Over the last month, I finally filled my first green bottle drop bag, with cider bottles I have been collecting over the past year or so, as well as pop cans, and San Pellegrino cans from last year. I finally had enough to fill a bag, and took it in.
Since I am still learning the process there was a fair amount to figure out, but I got it figured out, and I am set for a bit. The whole green bag system, definitely does make it easier in the long run. Boxes of bags have 10 bags, and cost $2.00 per box that is debited to your account, and each bag costs $0.40 to process, which is also debited from your account. There is also a limit of 15 full green bags that you can take back during a 90 day period, which isn’t really an issue for someone like me, and my family. There is also a daily amount you can take back through the self service, which is like 350 or 360 cans or bottles per day. Though the daily self services amount rules have been in place pretty much since the bottle deposit / returns have been in existence, or at least as long as I can remember so that is nothing new. While there are some other rules for the bottle drops, as far as how much, how often and frequency within that time period, exist and are available on their website, it is pretty reasonable for the average person.
Getting everything figured out in the beginning and the idea of everything you have to do to get started with the program was a little bit like “is it really worth it?” But now that I have gotten my account set up, gotten my first roll of bags and gone through the process of taking my first bag back, it’s not that difficult or daunting.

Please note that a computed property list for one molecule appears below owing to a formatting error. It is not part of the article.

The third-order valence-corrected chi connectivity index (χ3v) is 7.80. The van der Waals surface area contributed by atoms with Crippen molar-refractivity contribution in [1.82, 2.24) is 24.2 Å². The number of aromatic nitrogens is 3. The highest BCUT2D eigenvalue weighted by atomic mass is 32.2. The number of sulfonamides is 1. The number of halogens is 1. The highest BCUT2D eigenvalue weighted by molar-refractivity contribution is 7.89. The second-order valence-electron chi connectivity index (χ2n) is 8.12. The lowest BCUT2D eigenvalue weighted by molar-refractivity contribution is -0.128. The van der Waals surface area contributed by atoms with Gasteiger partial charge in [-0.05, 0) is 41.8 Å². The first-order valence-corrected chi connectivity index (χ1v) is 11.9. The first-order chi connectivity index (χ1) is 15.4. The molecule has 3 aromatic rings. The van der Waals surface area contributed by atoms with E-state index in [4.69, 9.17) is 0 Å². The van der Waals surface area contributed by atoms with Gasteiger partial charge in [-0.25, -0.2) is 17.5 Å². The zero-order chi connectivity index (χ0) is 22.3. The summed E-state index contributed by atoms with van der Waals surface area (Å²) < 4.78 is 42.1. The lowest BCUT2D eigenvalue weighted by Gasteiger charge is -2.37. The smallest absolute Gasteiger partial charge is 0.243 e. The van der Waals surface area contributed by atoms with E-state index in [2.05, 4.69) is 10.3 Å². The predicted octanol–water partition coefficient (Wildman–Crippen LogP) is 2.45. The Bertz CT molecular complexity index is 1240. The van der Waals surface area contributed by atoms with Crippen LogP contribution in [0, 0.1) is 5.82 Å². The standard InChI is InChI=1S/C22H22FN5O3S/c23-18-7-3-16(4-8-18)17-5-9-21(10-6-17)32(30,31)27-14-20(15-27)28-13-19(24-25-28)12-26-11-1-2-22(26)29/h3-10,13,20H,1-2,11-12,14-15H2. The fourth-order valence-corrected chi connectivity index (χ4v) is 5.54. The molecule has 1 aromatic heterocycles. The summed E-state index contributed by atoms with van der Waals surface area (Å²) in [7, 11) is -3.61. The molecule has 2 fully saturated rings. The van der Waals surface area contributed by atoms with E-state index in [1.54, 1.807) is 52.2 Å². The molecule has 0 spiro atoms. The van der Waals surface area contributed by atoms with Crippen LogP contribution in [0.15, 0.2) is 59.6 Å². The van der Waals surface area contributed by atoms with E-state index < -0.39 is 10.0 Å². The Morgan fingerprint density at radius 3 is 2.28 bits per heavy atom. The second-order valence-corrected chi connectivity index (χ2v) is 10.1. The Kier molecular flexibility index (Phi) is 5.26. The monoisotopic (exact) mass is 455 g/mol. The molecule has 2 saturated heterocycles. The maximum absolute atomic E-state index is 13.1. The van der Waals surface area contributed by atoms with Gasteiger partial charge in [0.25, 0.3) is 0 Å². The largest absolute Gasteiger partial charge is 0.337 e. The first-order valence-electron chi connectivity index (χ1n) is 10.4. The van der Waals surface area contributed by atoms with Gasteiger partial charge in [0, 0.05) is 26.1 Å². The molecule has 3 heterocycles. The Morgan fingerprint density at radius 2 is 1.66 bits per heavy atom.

I wanted to get things set up an squared away while I still have a bottle drop like 10 minutes from my house. I know I am going to be moving away at some point, and unless I move out of state, I wanted at least this to be taken care of, so all I have to do is update my address and stuff in the system. Depending on where I end up moving in Oregon, I would be making fewer trips to a town or city that has a bottle drop, and now I am at a point where I have everything thing I need to make it so that I would only have to go to one of these towns every few months (which I would be doing anyway, to go do some stock up shopping).
Here in Oregon, the cost to have the bottle drop place process the green bags, is the same as the refund value of 4 cans or bottle, and if you figure the cost of a box of bags divided by the number of bags, is the same as two cans or bottles per bag, you are really only giving them or “losing” 6 cans or bottles per bag, which isn’t bad. I’d just as soon pay the $0.60 total per bag, and save myself the time and hassle of the serve and having them do it. About the only time it’s not quite as cost effective is if you have more 2 liter bottles than anything else (as they take up more room than the average 12 – 20 ounce cans and bottles). When you can fit more than 50 cans and bottles in a bag, it’s totally worth it to not do it yourself, especially when you can drop it off as part of running errands, and you still get most of your money back.